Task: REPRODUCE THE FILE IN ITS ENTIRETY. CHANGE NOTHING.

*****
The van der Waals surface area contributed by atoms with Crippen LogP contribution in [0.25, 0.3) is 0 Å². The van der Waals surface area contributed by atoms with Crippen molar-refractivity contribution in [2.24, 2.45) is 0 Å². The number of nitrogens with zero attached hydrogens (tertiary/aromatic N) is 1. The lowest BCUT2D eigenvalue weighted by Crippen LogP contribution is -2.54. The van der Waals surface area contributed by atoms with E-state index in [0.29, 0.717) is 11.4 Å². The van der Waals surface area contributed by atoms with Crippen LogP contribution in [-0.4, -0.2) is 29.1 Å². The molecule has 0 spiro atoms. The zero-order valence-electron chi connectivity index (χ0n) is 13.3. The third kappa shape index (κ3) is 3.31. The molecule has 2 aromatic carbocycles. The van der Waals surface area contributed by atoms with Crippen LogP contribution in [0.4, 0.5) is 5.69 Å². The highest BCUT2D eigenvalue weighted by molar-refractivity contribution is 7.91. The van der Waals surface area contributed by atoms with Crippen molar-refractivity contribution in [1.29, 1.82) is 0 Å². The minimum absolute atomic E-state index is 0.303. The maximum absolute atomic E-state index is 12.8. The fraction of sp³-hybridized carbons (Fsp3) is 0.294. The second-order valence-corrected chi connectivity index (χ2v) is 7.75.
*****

The van der Waals surface area contributed by atoms with Crippen LogP contribution in [0.25, 0.3) is 0 Å². The van der Waals surface area contributed by atoms with Crippen molar-refractivity contribution in [2.24, 2.45) is 0 Å². The number of nitrogens with zero attached hydrogens (tertiary/aromatic N) is 1. The lowest BCUT2D eigenvalue weighted by Crippen LogP contribution is -2.54. The van der Waals surface area contributed by atoms with E-state index in [0.29, 0.717) is 11.4 Å². The van der Waals surface area contributed by atoms with Crippen LogP contribution in [-0.4, -0.2) is 29.1 Å². The molecule has 0 spiro atoms. The zero-order valence-electron chi connectivity index (χ0n) is 13.3. The third kappa shape index (κ3) is 3.31. The molecule has 2 aromatic carbocycles. The van der Waals surface area contributed by atoms with Crippen LogP contribution in [0.4, 0.5) is 5.69 Å². The highest BCUT2D eigenvalue weighted by molar-refractivity contribution is 7.91. The van der Waals surface area contributed by atoms with Crippen molar-refractivity contribution in [1.29, 1.82) is 0 Å². The minimum absolute atomic E-state index is 0.303. The maximum absolute atomic E-state index is 12.8. The fraction of sp³-hybridized carbons (Fsp3) is 0.294. The second-order valence-corrected chi connectivity index (χ2v) is 7.75.